Daughter of Wah Loon Engineering founder sells Jervois Hill bungalow for S$58 million

The buyer is a grandson of the Sinar Mas conglomerate's founder.

Daniel Seow | July 10, 2024, 04:28 PM



A bungalow at Jervois Hill in Tanglin was recently sold for a cool S$58 million.

It was sold by the daughter of Wah Loon Engineering founder Alan Chong, to the grandson of Indonesian conglomerate Sinar Mas founder Eka Tjipta Widjaja, The Business Times reported.

The property occupies a freehold site with an area of 15,094 sq ft, pricing it at nearly S$3,900 per square foot (psf).

Part of the Chatsworth Park Good-Class Bungalow (GCB) area, the property was transacted in February but the title was only transferred in May to the new owner, Indonesian billionaire businessman Fuganto Widjaja.

Widjaja is also the executive chairman of Indonesian coal producer Golden Energy and Resources.

The house

According to EdgeProp, the property was initially bought by Chong for his daughter Eileen, in June 2018.

Back then, Chong paid S$41.2 million for the newly-built bungalow, which was a record price for a GCB sale at the time.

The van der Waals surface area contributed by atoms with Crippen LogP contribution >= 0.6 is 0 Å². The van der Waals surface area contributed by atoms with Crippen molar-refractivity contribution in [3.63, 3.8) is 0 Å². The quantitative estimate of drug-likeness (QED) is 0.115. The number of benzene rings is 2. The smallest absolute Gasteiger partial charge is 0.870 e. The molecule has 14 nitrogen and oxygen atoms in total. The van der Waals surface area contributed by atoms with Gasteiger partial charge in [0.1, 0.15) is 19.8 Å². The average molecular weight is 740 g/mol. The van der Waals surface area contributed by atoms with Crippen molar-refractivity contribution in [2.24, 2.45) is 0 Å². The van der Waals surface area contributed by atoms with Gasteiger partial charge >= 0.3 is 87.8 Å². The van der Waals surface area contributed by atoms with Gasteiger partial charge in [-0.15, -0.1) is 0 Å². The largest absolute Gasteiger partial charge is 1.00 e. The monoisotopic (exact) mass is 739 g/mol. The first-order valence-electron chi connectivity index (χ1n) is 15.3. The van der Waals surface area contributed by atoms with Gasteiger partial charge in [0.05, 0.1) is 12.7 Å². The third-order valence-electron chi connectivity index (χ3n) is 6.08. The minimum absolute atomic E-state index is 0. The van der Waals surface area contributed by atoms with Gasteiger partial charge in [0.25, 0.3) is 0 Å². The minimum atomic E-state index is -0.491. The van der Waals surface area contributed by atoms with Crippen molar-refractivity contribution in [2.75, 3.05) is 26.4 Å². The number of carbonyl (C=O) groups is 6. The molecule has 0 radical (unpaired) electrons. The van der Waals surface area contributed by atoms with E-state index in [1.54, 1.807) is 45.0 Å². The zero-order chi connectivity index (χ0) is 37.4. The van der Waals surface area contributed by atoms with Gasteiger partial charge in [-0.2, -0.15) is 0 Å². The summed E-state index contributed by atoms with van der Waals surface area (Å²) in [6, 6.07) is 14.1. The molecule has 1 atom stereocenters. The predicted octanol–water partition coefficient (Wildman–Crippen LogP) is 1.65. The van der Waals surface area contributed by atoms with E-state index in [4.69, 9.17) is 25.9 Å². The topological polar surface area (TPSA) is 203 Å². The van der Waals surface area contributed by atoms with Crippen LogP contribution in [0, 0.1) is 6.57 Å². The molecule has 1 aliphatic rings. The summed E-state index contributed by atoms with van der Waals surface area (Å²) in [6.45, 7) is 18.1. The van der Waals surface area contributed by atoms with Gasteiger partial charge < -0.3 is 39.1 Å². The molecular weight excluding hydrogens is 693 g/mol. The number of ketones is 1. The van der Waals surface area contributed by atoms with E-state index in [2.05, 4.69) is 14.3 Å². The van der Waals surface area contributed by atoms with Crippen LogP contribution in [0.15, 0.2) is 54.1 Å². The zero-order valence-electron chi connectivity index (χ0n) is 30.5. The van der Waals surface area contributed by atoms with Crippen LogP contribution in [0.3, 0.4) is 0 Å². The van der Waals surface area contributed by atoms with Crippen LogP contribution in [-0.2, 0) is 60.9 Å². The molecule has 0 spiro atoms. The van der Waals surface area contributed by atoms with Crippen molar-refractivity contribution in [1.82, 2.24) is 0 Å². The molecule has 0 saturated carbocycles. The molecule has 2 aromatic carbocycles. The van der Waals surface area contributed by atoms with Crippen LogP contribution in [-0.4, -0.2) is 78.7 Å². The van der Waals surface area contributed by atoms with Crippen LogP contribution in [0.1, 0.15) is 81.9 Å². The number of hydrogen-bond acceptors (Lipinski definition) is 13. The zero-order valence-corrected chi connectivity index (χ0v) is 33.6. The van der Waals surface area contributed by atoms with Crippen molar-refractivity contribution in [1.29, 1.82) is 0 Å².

The 12,000 sq ft house has three levels, including the basement, and features a floating sculptural staircase.

Developed by property investor George Lim with sustainability in mind, the house has 300 solar panels on the roof as well as outdoor decks made of renewable wood.

It also has five en suite bedrooms with walk-in wardrobes, a wall aquarium which can hold 800 fish, a wine cellar, home theatre, dedicated games room, and a carpark that can fit 10 cars.

The potential sale of the bungalow was first reported in 2022.

At that point, it was in the early stages of being sold for close to S$59 million, according to The Straits Times.

The prospective buyer was reportedly a Singaporean investor in his 50s.


Singapore has 39 GCB areas, with only about 2,700 properties classified as GCBs.

URA guidelines stipulate a minimum plot size of 1,400 square metres or 15,070 sq ft, for newly-built bungalows in GCB areas.

Generally, one has to be a Singaporean to buy a landed property in a GCB area.

Nine GCBs changed hands in the first half of 2024, in deals worth S$219m in total, according to a Jun. 8 PropNex report cited in Singapore Business Review.

This was 8 per cent higher than the GCB sales in the second half of 2023.

Top image from Google Street View